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Wild West 2.0: How to Protect and Restore Your Online Reputation on the Untamed Social Frontier by David Thompson, Michael Fertik

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There was once a popular fantasy that the online world was a free-
for-all where there were no rules and nobody got hurt. This fantasy re-
lied on a belief that everything that happened online was artificial or
not real” because it all happened through a computer in what seemed
to be a virtual world. As a result, many Internet users thought of the
Internet as the Disney cartoon version of Pinocchios Pleasure Island:
a place where antisocial and forbidden behavior could be carried out
without any consequences. But the fantasy that the “virtual world” does
not affect the real world” is simply not true: the online world is part of
the real” world. Real people and real lives are affected by the Internet
every day. Billions of dollars of commerce moves online. People use the
Internet to make real decisions with real consequences.
Some forms of Internet attack are particularly damaging: hard-
to-disprove allegations that are spread to friends and family can
make a victim feel helpless, sometimes to the point of withdrawing
How to Measure Damage to
Your Internet Reputation
150
CHAPTER
151How to Measure Damage to Your Internet Reputation
from social contact entirely. But, luckily, not all incorrect Internet
content is damaging. Some attacks are never seen by their intended
targets; virtual tumbleweed rolls across the attack sites as they sit
abandoned. And some false content may be found but ignored—if it
is obviously false, appears untrustworthy, or looks like it refers to
someone else.
The following sections walk you through the process that pro-
fessionals use to measure the impact of false online content on your
reputation. Note that the source of the false content (whether the
content was created intentionally or by mistake) does not matter very
much at this stage. To a victim of false online content, it may not
matter whether the content was innocent, accidental, or intentional.
Types of Harm Caused by Online Content
The first step to measuring the harm caused by Internet content is to
determine what types of injuries are being inflicted by the content.
Some types of false Internet content harm personal, social, and pro-
fessional relationships. Some cause social and professional embar-
rassment. Still other types harm business interests. And yet other
types harm privacy interests or damage users right to quiet enjoy-
ment or exploration of the Internet, perhaps causing them to retreat
from social interaction and exploration.
Direct Harms to Reputation
This section discusses some of the most common ways that this type
of content can impact your reputation. Think about the ways that a
piece of false or malicious online content could impact your reputa-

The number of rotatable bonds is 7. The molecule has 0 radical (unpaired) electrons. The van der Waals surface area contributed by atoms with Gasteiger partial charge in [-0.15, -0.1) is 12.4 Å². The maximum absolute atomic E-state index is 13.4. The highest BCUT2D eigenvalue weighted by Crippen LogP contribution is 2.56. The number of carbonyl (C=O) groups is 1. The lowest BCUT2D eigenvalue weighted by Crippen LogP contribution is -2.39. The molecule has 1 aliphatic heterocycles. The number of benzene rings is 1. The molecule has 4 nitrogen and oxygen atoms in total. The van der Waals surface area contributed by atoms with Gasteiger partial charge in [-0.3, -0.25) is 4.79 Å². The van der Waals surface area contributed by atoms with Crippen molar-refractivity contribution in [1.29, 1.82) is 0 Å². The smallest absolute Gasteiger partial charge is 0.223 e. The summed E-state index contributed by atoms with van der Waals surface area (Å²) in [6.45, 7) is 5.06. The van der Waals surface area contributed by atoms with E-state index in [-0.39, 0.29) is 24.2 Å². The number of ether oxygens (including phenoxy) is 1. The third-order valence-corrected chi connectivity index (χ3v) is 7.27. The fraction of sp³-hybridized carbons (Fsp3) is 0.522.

tion; the more categories of damage that it triggers, the worse it is.
Personal Reputation
The most common harm caused by false or misleading online con-
tent is harm to your reputation among friends, colleagues, and oth-
ers. There are always at least two impacts of this type of content.
First, it directly diminishes your standing in the community every
time somebody reads the false content. Second, it indirectly dimin-
ishes your reputation because the false content often prevents people
from finding positive truths about you.
Social Reputation
Your social reputation is your standing among friends, acquain-
tances, and the community at large. False or malicious online content
has damaged your social reputation if it makes your friends whisper
behind your back, your neighbors gossip about you, and acquain-
tances look at you askance. Your social reputation affects your every-
day life in the community. It determines what your closest neighbors
think about you. It determines whether friends and acquaintances
trust you. It determines what social gatherings you are invited to and
what people think of you once you get there.
Often, false rumors spread quickly through communities. One
neighbor tells a friend, who tells another, who tells another, until the
whole network believes the false content (or at least thinks it might
be true). The content itself can be anything that would change the
perception of the victim in the community. It can be a false statement
of fact (“Bob has a DUI conviction or Bob was accused of mo-
lestation or even just Bob wastes electricity”) a false statement
about the victims beliefs (“Saritha is a Republican/Democrat/
Socialist/Nazi/anarchist/etc.”), a false statement about involve-
ment in some controversy (“Jose and his neighbor are feuding like
children”), or anything else. Even things that some people might
think are helpful can be hurtful: Telling the world that Chuck denies
the allegations against him often just draws more attention to the
original allegations.
Professional Reputation
Your professional reputation is your reputation among co-workers,
employers, and professional colleagues. It defines whether people will
Wild West 2.0152

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